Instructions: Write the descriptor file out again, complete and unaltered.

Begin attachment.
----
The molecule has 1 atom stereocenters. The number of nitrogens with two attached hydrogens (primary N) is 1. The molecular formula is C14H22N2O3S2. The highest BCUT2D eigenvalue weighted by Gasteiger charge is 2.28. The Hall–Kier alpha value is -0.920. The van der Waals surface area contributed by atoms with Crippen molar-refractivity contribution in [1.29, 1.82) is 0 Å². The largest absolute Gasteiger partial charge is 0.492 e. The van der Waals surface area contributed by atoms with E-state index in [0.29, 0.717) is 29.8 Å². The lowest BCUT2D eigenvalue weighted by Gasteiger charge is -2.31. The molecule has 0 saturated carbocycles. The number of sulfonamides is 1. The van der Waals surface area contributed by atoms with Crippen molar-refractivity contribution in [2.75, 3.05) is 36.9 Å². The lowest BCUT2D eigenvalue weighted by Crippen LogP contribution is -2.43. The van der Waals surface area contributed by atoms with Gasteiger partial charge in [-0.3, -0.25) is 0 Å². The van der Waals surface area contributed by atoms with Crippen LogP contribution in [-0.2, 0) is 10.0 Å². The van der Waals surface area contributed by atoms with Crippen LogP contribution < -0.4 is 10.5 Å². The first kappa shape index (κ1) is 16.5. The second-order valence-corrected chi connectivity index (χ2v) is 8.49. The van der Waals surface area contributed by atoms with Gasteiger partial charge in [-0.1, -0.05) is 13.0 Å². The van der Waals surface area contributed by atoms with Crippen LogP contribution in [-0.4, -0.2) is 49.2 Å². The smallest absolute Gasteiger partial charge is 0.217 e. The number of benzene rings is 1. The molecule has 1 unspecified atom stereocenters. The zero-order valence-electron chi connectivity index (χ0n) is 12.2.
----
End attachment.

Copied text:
The molecule has 1 atom stereocenters. The number of nitrogens with two attached hydrogens (primary N) is 1. The molecular formula is C14H22N2O3S2. The highest BCUT2D eigenvalue weighted by Gasteiger charge is 2.28. The Hall–Kier alpha value is -0.920. The van der Waals surface area contributed by atoms with Crippen molar-refractivity contribution in [1.29, 1.82) is 0 Å². The largest absolute Gasteiger partial charge is 0.492 e. The van der Waals surface area contributed by atoms with E-state index in [0.29, 0.717) is 29.8 Å². The lowest BCUT2D eigenvalue weighted by Gasteiger charge is -2.31. The molecule has 0 saturated carbocycles. The number of sulfonamides is 1. The van der Waals surface area contributed by atoms with Crippen molar-refractivity contribution in [2.75, 3.05) is 36.9 Å². The lowest BCUT2D eigenvalue weighted by Crippen LogP contribution is -2.43. The van der Waals surface area contributed by atoms with Gasteiger partial charge in [-0.3, -0.25) is 0 Å². The van der Waals surface area contributed by atoms with Crippen LogP contribution in [-0.2, 0) is 10.0 Å². The van der Waals surface area contributed by atoms with Crippen LogP contribution < -0.4 is 10.5 Å². The first kappa shape index (κ1) is 16.5. The second-order valence-corrected chi connectivity index (χ2v) is 8.49. The van der Waals surface area contributed by atoms with Gasteiger partial charge in [-0.1, -0.05) is 13.0 Å². The van der Waals surface area contributed by atoms with Crippen LogP contribution in [-0.4, -0.2) is 49.2 Å². The smallest absolute Gasteiger partial charge is 0.217 e. The number of benzene rings is 1. The molecule has 1 unspecified atom stereocenters. The zero-order valence-electron chi connectivity index (χ0n) is 12.2.